"Where Fillmore County News Comes First"
Friday, May 24th, 2013
Volume ∞ Issue ∞
- 11:44:26, May 21st 2013 - airmaxs52274 - Have you ever thought about adding a little bit more than just your a ... [Read More]
- 5:56:33, May 18th 2013 - modgudur - I guess the child is anti-gun control since Obama went to all that trouble ... [Read More]
- 9:27:41, May 16th 2013 - caal girl - Nice outfit on you. I loved some of the dresses but am holding my breath ... [Read More]
- 2:03:34, May 14th 2013 - - Thanks for sharing the trip with us! ... [Read More]
- 4:12:01, May 9th 2013 - Amanda Ziebell - Wow! Thanks to the Fillmore County Journal for this kind story. For a ... [Read More]
- 11:47:30, May 7th 2013 - EW - ramble.....ramble.....ramble..... ... [Read More]
- 10:25:25, May 7th 2013 - Thunder6 - Great article! I love to see the Youth of Fillmore County receiveing acco ... [Read More]
- 6:52:10, May 6th 2013 - Jason Sethre, Publisher of Fillmore County Journal & Olmsted County Journal - Maryh, ... [Read More]
- 7:29:56, May 5th 2013 - maryh - Where are OCJ's available for pickup...other than at the new office? ... [Read More]
- 2:41:47, May 3rd 2013 - Remark1976 - Mrs. Buckbee, I just looked up Senate File 796 and in it there are said p ... [Read More]
Fri, Jun 17th, 2005
Posted in Commentary
Posted in Commentary
The Vietnam era, from the warís questionable beginnings in the late 1950ís and early 60ís to the climatic fall of Nixon with Watergate in 1974, helped to create skepticism about government for many of my generation.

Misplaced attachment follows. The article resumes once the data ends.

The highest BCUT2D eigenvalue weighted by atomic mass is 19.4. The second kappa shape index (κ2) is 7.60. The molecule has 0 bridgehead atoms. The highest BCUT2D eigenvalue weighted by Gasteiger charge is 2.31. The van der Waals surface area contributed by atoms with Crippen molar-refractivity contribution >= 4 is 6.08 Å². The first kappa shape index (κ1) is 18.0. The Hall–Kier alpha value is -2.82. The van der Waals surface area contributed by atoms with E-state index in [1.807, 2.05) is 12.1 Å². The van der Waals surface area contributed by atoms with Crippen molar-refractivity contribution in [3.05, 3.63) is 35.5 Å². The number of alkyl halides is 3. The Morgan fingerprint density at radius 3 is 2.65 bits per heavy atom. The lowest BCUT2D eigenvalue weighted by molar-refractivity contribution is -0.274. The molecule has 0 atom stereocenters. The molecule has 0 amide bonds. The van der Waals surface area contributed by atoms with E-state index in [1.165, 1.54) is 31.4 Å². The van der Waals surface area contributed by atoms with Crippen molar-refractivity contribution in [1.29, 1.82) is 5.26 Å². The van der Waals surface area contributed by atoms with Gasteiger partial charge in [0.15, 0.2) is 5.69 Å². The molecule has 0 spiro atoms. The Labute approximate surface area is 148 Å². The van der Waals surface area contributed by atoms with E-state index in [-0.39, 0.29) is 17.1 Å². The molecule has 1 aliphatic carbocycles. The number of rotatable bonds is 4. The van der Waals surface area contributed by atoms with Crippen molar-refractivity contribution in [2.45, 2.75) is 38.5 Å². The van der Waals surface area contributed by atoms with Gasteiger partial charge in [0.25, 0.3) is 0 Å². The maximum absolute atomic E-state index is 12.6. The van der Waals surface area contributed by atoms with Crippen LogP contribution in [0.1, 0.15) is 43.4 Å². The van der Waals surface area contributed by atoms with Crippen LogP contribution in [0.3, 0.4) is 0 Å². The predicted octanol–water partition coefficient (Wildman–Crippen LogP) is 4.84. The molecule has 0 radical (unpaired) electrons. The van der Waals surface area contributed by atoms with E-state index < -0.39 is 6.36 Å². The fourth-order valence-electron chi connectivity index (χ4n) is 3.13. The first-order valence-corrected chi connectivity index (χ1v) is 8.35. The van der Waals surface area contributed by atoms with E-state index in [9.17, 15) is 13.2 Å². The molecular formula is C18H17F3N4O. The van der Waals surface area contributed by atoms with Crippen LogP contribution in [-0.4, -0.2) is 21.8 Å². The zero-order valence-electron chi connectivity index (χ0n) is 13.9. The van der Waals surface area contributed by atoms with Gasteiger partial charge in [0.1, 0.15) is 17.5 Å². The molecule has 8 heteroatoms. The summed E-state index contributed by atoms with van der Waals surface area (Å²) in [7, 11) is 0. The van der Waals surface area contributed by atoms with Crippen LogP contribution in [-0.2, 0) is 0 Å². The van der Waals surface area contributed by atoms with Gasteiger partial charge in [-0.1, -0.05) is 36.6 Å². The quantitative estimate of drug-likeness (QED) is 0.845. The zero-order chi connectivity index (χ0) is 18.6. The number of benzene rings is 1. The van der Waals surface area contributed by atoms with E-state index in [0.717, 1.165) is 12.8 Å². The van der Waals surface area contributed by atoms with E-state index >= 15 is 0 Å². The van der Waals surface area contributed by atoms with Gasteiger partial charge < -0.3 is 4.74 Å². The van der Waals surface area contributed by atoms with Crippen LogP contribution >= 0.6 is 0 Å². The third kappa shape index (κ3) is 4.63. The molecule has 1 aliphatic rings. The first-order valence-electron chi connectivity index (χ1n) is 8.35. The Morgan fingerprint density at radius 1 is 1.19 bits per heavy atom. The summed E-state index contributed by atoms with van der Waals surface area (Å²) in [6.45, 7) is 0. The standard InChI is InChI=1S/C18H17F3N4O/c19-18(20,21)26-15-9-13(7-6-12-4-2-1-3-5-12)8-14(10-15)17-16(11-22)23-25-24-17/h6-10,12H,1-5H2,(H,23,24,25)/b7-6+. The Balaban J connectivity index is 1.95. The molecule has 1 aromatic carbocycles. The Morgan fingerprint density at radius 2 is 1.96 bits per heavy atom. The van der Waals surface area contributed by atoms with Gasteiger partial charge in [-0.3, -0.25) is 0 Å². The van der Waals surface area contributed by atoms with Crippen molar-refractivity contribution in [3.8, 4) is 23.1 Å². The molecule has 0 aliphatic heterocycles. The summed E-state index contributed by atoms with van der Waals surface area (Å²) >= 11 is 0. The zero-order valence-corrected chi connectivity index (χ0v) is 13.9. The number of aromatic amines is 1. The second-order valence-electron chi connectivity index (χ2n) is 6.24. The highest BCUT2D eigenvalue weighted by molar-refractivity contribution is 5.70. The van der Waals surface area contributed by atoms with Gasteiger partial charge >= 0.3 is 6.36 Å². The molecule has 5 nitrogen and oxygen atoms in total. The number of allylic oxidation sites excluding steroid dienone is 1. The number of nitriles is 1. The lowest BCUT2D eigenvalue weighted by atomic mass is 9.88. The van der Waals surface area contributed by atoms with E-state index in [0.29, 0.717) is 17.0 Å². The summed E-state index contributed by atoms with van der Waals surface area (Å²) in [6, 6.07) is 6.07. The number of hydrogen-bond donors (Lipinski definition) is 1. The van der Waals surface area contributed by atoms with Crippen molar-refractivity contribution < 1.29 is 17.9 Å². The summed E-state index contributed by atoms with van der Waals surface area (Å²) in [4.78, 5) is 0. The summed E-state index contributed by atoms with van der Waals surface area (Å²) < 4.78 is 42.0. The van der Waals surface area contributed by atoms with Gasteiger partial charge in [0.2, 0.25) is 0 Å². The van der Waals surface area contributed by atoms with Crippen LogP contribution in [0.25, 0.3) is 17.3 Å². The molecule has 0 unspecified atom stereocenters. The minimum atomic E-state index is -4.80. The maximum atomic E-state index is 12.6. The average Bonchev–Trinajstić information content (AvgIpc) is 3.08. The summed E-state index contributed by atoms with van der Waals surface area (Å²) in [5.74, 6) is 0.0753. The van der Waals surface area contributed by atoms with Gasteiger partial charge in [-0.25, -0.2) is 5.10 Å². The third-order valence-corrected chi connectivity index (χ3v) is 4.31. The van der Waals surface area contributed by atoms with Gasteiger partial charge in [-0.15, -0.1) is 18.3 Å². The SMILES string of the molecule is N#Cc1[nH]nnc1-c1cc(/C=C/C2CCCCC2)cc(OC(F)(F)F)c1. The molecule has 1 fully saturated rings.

No longer did we implicitly trust that our government would do the right thing, because we knew that there were times when Americaís good intentions often led to terribly bad, and often fatal, results. It was like learning that your parents, who you knew to be loving and caring, had a darker side, an inexplicable past that, once revealed, clouded how you felt about them. The cynicism that many of us have developed, in reaction to the actions of our government in the 60ís and 70ís, are reflexive today as we question the domestic and international policies of the Bush administration. Today, nearly 6 out of 10 Americans feel that the Iraq war ďis not worth itĒ and fifty percent feel that President Bush ďdeliberately misledĒ them on the issue of weapons of mass destruction; 60 percent of Americans believe it is time to start withdrawing troops, now that more than 1700 have already been killed in action. Perhaps it is no surprise that Bushís approval ratings now hover at a meager 41 percent (coincidentally, the approval rating for Congress is 33%). The Downing Street Memo, which President George Bush and Prime Minister Tony Blair two-stepped around last week in Washington, adds new ammo to the argument that the Bush administration had made a decision to go to war in Iraq as early as the summer of 2002. It supports the notion that the administration cooked the books to make the intelligence justify invading Iraq. The cast of characters today are eerily reminiscent of those disgraced officials of the Watergate era. Transpose Donald Rumsfield, Dick Cheney, Paul Wolfowitz and the rest of the neo-cons with the arrogance of John Mitchell, Charles Colson, Spiro Agnew and the rest of the loyalists surrounding Nixon. Remember the maxim that power corrupts, absolute power corrupts absolutely? There is a vacuum of trust today, just like there was under Nixon in the 70ís. That is why we donít trust Bush to do the right thing for us on Social Security, the Patriot Act, or the war on terrorism. We donít believe that he and his oil men know how to deal with global warming while creating an energy policy that leads our country into the future. We donít believe that he is the right man to fix health care, education or unite this vast and often divided country. And we donít believe he is the right man to fix the economy after he traded tax cuts to the wealthy and funding for a pre-emptive war into the largest deficit in our lifetimes. Like Nixon, Bush has amassed power in the executive branch, where transparency in government is often the first casualty to expediency. There is a dark side to this administration that many people find troublesome. Quite frankly, we just donít trust them.